A Report to the Workshop by Cena King
Written by Irene Klassen (Oct 2001)
Cena King and her husband Lloyd served with MCC Akron for several years and felt very much at home after generations away from their roots.
William Penn, an English Quaker who was given a grant of land in America as a settlement of a family debt, used that land in Pennsylvania, for refugees from religious persecution. Along with the Quakers were also some Amish and Mennonites who came from Switzerland. The first came even before those who founded Germantown in 1683. The Quakers and Mennonites believed in separation of Church and State as well as in non-resistance.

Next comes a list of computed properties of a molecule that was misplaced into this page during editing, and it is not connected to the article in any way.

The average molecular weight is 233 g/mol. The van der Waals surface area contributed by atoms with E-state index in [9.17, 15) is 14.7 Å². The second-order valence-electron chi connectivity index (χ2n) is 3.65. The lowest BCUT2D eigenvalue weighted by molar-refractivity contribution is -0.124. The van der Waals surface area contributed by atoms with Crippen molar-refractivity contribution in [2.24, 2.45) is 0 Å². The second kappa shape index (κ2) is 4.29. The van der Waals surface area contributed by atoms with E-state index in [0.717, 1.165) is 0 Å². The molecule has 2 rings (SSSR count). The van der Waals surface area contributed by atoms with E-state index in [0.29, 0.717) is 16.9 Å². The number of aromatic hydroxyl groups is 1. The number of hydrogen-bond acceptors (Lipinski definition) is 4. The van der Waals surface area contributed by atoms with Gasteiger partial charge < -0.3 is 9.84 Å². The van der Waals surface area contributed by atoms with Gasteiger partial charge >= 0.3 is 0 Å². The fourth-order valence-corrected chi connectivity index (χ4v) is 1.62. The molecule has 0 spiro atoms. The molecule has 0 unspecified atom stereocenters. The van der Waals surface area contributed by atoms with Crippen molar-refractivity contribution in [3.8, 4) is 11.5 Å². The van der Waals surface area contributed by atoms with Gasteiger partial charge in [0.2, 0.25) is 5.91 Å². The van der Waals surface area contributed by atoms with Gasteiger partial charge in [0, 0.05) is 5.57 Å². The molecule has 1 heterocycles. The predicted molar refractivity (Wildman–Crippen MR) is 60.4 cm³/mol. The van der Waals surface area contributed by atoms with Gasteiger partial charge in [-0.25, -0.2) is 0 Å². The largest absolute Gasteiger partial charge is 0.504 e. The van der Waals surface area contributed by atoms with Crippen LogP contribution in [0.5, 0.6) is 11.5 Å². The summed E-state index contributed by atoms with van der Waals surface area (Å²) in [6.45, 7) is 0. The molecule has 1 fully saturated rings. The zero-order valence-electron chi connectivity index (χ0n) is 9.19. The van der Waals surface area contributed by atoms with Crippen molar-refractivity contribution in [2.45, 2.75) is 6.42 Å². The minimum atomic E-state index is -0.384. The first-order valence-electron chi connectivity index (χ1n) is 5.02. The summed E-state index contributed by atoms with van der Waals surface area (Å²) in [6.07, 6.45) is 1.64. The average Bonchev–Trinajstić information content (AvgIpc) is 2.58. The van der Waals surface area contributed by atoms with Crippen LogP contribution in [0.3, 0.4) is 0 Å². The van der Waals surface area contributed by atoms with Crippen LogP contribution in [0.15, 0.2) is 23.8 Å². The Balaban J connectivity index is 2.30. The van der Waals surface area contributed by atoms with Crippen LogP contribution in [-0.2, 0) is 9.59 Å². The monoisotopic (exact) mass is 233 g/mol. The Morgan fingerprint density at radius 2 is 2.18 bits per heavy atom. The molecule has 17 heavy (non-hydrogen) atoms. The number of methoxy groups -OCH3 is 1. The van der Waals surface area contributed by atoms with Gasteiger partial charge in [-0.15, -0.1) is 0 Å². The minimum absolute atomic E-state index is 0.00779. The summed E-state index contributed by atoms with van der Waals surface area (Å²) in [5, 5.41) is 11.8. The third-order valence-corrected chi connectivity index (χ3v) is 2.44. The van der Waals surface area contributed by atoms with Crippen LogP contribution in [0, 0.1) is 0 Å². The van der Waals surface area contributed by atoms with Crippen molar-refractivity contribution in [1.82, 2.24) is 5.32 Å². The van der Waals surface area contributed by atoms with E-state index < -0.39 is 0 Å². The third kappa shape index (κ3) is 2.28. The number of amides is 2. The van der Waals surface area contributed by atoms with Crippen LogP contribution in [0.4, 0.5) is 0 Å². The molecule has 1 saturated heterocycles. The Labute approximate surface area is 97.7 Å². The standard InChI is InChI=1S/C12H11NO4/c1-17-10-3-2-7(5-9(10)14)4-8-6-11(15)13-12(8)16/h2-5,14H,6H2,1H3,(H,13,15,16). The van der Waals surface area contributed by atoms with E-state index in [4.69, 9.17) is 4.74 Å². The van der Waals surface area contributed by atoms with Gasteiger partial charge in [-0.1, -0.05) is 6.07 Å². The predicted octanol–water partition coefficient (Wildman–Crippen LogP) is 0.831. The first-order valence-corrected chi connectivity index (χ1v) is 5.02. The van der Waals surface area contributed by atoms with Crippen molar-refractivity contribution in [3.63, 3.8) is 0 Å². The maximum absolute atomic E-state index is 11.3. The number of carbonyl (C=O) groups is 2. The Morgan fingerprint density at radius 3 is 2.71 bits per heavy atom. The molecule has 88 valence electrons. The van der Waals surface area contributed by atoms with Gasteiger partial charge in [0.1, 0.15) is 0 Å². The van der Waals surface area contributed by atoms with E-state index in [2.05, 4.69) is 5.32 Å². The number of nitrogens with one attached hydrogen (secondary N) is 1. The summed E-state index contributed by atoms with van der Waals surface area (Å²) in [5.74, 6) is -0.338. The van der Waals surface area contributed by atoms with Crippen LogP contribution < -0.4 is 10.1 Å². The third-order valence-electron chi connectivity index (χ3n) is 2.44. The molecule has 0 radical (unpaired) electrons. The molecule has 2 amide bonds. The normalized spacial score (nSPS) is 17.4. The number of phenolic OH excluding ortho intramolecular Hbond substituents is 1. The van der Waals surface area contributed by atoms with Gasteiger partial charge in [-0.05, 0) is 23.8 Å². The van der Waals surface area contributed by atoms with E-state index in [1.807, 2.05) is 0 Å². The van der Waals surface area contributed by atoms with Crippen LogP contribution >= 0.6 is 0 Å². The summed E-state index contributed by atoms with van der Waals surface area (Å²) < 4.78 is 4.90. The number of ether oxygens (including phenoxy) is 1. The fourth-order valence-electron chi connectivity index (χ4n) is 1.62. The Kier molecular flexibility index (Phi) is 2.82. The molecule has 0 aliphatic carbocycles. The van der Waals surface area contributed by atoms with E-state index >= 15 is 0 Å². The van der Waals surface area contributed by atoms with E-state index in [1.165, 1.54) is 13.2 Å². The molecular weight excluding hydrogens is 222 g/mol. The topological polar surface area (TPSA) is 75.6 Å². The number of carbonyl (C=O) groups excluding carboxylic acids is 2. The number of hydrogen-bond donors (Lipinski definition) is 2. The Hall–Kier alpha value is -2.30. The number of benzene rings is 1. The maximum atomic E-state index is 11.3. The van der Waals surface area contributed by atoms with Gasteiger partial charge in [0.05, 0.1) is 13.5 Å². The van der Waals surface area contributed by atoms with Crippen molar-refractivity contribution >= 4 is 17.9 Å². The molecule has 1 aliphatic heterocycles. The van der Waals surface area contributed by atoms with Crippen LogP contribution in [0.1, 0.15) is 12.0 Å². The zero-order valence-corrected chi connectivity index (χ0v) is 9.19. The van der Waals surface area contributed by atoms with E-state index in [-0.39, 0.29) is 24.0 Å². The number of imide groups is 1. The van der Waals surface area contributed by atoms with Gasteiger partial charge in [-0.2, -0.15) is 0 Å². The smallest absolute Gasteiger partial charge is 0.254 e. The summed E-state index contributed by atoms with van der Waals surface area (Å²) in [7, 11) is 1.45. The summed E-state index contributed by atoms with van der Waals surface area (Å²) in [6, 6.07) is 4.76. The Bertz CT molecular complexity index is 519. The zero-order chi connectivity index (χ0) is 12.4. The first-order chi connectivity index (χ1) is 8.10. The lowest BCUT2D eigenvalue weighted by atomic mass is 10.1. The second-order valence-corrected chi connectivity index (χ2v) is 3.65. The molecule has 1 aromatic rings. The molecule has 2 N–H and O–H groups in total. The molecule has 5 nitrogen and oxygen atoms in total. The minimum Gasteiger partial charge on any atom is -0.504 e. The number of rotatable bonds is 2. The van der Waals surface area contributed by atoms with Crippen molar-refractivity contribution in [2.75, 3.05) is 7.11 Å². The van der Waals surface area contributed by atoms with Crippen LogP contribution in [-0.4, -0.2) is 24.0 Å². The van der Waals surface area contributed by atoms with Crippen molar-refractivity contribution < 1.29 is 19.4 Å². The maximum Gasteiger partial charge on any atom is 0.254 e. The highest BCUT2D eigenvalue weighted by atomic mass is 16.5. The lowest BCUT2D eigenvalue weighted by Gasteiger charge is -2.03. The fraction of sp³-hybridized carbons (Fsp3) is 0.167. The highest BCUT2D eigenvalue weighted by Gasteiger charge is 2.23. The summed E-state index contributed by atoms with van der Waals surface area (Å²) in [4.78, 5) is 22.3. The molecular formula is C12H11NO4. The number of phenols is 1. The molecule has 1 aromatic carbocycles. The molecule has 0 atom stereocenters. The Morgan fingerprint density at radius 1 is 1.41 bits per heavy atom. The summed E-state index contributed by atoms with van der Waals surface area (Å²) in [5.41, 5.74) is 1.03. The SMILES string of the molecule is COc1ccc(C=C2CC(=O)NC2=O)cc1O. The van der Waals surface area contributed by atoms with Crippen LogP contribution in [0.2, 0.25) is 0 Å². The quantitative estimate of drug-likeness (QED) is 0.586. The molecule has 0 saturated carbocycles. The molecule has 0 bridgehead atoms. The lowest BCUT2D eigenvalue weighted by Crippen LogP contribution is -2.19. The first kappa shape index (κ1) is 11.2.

Their opposition to slavery brought further persecution in the new homeland so that some migrated to Ontario about 100 years later, travelling in the famous Conestoga wagons.
Mennonite homes were also known as stopovers for the slaves escaping northward along the Underground Railroad. As the land in Pennsylvania became overpopulated the people migrated westward, through Iowa and other states, some coming to Canada.
Today Lancaster County is famous for its Amish/Mennonite ambiance – the horse and buggy, the quilts the markets, the food like shoofly pie - all of which serves a lucrative tourist trade.